The Environmental Protection Agency today released final rules that will regulate greenhouse gas emissions from major polluters such as power plants - and almost certainly spark major litigation.
The new rules, which even the EPA said it expects to be challenged in court, "tailor" the Clean Air Act permitting requirements for greenhouse gases like carbon dioxide, raising the threshold so that fewer polluters will be affected.
But the key question is whether the agency has the authority to make such a change to the statute.
“It’s a common sense approach,” said EPA Assistant Administrator Gina McCarthy in a press conference call. “It will only apply to large industrial sources while shielding millions of small sources.”
The Clean Air Act requires permits for entities that emit 100 to 250 tons of pollutants per year. But greenhouse gases are emitted in much larger quantities than traditional pollutants. The 100 to 250 ton threshold would mean small farms, restaurants and apartment buildings, for example, would all need permits.
“We really don’t think Congress intended to apply permits to such a broad group,” McCarthy said.
The EPA’s answer: raise the greenhouse gas emission threshold to 100,000 tons per year for new entities. Existing entities that increase their emissions by 75,000 tons per year would need to include greenhouse gases in their permits. The agency says the rules will cover 67% of greenhouse gases from stationary sources.
“We’re perfectly comfortable this is legally appropriate,” McCarthy said.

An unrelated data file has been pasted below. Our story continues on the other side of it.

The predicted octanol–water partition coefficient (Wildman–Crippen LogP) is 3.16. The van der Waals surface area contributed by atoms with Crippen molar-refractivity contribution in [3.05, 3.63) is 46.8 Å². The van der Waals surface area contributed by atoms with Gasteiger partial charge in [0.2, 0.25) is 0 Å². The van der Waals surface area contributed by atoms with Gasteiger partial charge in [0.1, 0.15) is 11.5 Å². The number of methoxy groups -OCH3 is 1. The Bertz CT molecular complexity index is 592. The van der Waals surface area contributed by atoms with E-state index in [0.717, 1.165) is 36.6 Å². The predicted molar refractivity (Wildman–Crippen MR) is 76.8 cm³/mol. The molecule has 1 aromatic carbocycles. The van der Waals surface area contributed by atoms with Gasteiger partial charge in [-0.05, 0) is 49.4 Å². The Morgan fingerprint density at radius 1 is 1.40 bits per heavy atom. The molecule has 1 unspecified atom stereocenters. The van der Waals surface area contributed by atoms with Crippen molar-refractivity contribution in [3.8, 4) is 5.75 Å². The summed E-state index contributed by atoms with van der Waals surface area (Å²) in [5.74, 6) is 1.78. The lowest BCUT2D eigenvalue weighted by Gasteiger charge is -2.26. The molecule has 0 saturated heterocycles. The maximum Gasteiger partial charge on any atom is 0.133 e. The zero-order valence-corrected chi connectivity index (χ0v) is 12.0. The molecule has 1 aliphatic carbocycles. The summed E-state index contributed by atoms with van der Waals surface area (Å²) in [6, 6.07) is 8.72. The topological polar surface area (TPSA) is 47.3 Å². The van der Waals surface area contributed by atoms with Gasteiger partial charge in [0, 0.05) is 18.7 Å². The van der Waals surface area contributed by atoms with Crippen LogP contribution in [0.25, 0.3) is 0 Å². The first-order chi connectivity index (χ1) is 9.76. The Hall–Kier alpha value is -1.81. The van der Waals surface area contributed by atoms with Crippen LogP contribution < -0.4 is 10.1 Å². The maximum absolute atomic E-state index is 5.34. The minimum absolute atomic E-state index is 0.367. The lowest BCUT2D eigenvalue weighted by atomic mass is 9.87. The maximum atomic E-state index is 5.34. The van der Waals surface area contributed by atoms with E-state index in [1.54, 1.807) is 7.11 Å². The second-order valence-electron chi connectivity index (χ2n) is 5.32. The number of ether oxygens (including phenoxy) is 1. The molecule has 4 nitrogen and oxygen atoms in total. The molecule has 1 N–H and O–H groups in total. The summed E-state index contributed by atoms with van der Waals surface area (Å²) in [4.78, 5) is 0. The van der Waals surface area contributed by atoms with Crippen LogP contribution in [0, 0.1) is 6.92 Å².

The EPA has invoked the absurdity and administrative necessity doctrines to justify the change. In the proposed rule, the EPA wrote that “The judicial doctrine of ‘absurd results’ authorizes departure from a literal application of statutory provisions if it would produce a result that is inconsistent with other statutory provisions or congressional intent, and particularly one that would undermine congressional purposes.”
“We took great pains to make sure it’s legally defensible,” said McCarthy. “Every rule we write is with the full expectation that someone will challenge it.”
The Chamber of Commerce,in comments filed with the agency, agreed it would be absurd to apply the literal language of the statute, but objected to “EPA’s erasure of the statutorily prescribed emissions thresholds and the replacement of them with EPA prescribed thresholds.”
The Chamber wants EPA to reconsider its finding that greenhouse gases are an endangerment under the Clean Air Act.
The National Petrochemical & Refiners Association, which also opposes the rule, wrote that the EPA’s action “conflicts too directly with clear and unambiguous statutory language, and cannot be justified by the limited and narrow doctrines of ‘absurd results’ and ‘administrative necessity.’”